Mexico’s chief prosector blasts US arms trade

“We are doing everything we can to stop drugs crossing to the United States but given this is a transnational business by definition it requires the United States do its part and that essentially means the flow of arms to Mexico,” said Mexican Prosecutor General Eduardo Medina Mora Dec. 10. “We have done our part, we hope the United States will do its part.” Speaking in Mexico City, Medina said some $10 billion in drug cash flows south each year, and that gun stores on the north side of the border sell twice as much as outlets elsewhere in the US. “There’s a very large flow of money from the United States to Mexico which has no other explanation than drug trafficking,” he said. “The US government has a very important job to do.”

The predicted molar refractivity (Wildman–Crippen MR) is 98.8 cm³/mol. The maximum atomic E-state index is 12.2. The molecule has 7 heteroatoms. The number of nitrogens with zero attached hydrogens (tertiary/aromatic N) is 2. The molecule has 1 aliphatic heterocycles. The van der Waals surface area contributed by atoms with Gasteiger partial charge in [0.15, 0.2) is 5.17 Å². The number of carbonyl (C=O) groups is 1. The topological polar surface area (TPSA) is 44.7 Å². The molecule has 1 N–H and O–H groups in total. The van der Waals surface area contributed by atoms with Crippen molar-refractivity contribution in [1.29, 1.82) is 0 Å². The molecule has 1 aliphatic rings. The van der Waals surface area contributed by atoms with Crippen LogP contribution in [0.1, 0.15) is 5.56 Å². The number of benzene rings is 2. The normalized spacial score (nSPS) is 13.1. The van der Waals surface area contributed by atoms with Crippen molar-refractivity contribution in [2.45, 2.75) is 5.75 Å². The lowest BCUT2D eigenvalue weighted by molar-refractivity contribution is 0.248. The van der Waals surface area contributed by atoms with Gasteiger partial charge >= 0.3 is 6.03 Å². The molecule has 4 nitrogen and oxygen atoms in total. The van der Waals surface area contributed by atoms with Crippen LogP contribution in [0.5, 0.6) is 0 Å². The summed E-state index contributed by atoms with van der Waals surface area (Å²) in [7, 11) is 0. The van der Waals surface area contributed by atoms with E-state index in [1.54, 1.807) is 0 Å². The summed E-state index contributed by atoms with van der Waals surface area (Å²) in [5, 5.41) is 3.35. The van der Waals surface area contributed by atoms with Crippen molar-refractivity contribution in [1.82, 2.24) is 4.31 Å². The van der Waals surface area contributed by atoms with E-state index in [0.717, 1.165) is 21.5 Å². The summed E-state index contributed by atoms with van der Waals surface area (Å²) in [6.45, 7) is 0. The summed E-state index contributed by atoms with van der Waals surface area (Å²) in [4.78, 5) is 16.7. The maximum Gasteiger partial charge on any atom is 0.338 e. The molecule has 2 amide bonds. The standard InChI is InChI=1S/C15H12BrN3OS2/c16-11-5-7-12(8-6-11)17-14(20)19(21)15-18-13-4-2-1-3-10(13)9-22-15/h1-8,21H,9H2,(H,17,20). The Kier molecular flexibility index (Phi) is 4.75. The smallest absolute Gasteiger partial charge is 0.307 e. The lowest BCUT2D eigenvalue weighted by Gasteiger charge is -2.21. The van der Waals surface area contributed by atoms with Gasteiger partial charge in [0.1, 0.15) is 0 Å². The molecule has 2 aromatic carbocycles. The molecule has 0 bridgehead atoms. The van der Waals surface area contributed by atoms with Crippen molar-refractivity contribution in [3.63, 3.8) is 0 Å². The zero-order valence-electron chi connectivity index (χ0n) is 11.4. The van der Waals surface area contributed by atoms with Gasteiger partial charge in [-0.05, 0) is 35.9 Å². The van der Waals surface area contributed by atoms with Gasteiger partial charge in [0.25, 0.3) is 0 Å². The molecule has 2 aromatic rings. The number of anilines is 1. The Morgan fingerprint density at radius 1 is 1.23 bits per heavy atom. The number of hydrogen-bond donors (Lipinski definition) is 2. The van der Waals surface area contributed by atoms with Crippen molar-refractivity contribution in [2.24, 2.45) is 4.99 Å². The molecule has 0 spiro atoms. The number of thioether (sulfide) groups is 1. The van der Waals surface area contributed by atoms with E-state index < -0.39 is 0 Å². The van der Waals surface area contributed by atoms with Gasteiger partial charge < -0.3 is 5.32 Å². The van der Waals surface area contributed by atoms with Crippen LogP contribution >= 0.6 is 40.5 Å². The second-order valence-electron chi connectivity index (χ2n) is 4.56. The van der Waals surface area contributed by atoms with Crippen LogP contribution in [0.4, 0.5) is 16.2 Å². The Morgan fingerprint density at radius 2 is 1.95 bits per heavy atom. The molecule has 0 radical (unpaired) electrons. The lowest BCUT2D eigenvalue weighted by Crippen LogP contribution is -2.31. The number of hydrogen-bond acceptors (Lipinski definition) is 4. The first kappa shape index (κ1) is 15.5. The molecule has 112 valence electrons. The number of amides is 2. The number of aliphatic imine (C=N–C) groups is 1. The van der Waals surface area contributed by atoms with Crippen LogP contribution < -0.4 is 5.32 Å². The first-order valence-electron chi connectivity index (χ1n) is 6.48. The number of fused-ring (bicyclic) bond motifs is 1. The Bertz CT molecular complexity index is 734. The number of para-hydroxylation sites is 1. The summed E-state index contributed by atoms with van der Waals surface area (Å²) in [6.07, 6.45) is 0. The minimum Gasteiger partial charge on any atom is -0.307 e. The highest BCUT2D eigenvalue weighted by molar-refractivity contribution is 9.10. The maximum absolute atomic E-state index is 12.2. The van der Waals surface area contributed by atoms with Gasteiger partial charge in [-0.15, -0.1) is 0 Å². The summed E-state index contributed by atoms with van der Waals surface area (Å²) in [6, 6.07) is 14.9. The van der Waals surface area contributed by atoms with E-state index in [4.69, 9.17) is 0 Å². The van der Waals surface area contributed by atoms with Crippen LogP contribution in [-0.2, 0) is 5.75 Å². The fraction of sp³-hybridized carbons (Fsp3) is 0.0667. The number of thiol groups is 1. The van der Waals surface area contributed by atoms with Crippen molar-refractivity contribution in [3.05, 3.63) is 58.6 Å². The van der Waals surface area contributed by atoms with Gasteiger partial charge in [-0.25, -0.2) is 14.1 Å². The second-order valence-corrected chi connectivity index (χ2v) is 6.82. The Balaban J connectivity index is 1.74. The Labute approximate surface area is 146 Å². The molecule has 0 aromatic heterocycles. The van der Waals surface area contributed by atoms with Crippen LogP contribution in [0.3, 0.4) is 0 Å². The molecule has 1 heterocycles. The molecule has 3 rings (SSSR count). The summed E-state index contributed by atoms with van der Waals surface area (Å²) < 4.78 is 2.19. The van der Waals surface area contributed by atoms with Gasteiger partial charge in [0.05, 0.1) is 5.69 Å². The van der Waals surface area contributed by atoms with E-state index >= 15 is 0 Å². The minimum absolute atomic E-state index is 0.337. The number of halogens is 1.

He also called upon US authorities to crack down on the movement of chemicals used in the manufacture of methamphetamine—now banned in Mexico and mostly produced in China and India.

Over 13,300 people supposedly linked to the narco traffic were arrested this year, and 89 extradited. Drug-related murders continue unabated, and are set to top 2,500 this year, up from 2,100 in 2006. (Reuters, Dec. 10)

See our last posts on the Mexico, the narco crisis and the struggle for the border.